Known Net, The
known net
Image from Bernd Helfert

The Known Net was originally the culmination of the InterstellarNet, which grew out of the Federation and pre-Federation InterPlanetaryNet, which in turn was a development of the Internet and its World Wide Web of the early Information Age. There is a lot of history here, layers and layers of code and webpages and virtual worlds, enough to keep the most hardworking cyberarcheologist busy for many lifetimes.

The Internet was barely 30 years old when the first experimental linkages were made to servers established on stations in Low Earth Orbit, and in the decades shortly after in CisLunar Space and elsewhere. For more than four centuries, the IPN defined interplanetary civilization, and weak tendrils ensured contact even with the new colonies of Tau Ceti and the early Centauri System. Even at the height of the Technocalypse, the IPN continued to relay information between isolated communities, keeping the flame of civilization alive.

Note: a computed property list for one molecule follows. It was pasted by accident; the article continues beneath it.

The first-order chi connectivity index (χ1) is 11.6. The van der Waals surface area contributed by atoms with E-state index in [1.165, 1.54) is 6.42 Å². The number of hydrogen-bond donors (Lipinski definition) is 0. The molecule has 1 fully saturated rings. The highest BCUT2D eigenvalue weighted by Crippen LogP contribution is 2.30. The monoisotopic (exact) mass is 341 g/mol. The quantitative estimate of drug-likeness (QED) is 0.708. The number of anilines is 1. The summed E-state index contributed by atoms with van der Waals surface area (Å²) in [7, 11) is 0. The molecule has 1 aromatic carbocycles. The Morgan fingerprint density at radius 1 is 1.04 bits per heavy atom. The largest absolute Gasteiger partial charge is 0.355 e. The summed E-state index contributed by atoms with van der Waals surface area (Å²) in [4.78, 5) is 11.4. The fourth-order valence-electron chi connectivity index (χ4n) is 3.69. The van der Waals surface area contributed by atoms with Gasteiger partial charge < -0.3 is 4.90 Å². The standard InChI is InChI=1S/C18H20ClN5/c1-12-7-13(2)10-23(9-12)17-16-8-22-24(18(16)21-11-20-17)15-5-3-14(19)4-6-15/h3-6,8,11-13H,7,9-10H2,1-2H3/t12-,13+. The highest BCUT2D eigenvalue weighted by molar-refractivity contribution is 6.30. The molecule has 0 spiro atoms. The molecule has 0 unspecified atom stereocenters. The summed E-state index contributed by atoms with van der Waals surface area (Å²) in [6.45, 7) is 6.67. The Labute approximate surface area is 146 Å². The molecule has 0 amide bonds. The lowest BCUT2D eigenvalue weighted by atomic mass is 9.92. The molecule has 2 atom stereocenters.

After the foundation of the First Federation the Solsys InterPlanetaryNet was linked to the various colonial IPNs by a network of laser links. These powerful laser tranceivers became known as the Lightways, a term which is still in use in the Current Era. Despite a lag of many years regarding communication between stellar nodes, the ISN (InterStellarNet) proved one of the great success stories of the Federation, helping to cement all mindkind through a universal protocol and ontology, while still encouraging the individuality of the colonial memeticities. The Federation Corporations were fully aware of the market value of the far-flung colonial fashions and cultures; eventually through overuse they killed the distinct cultures, and by the age of Emergence there was really only a single Federation culture, and that already decaying into regional imperial powers.

At the same time, the migrating colonists, developers, and ais established a new node of the ISN wherever they went, linking it back to the main Solsys nucleus. As distances increased the center was unable to hold, but just when it seemed everything would fragment the 3rd, 4th and higher singularity AIs created the Wormhole Nexus; by sending data-rich beams at light-speed through the Nexus, the reach of the Lightways were vastly extended and the speed of communication greatly increased. Over the following centuries the galaxy shrunk, and far flung stars were able to be linked as if they were only separated by interplanetary distances. Meanwhile, further colonies and development ais and bionts continued to take civilization further and further out, in an expanding frontier now accelerated even more by the discovery of reactionless drive.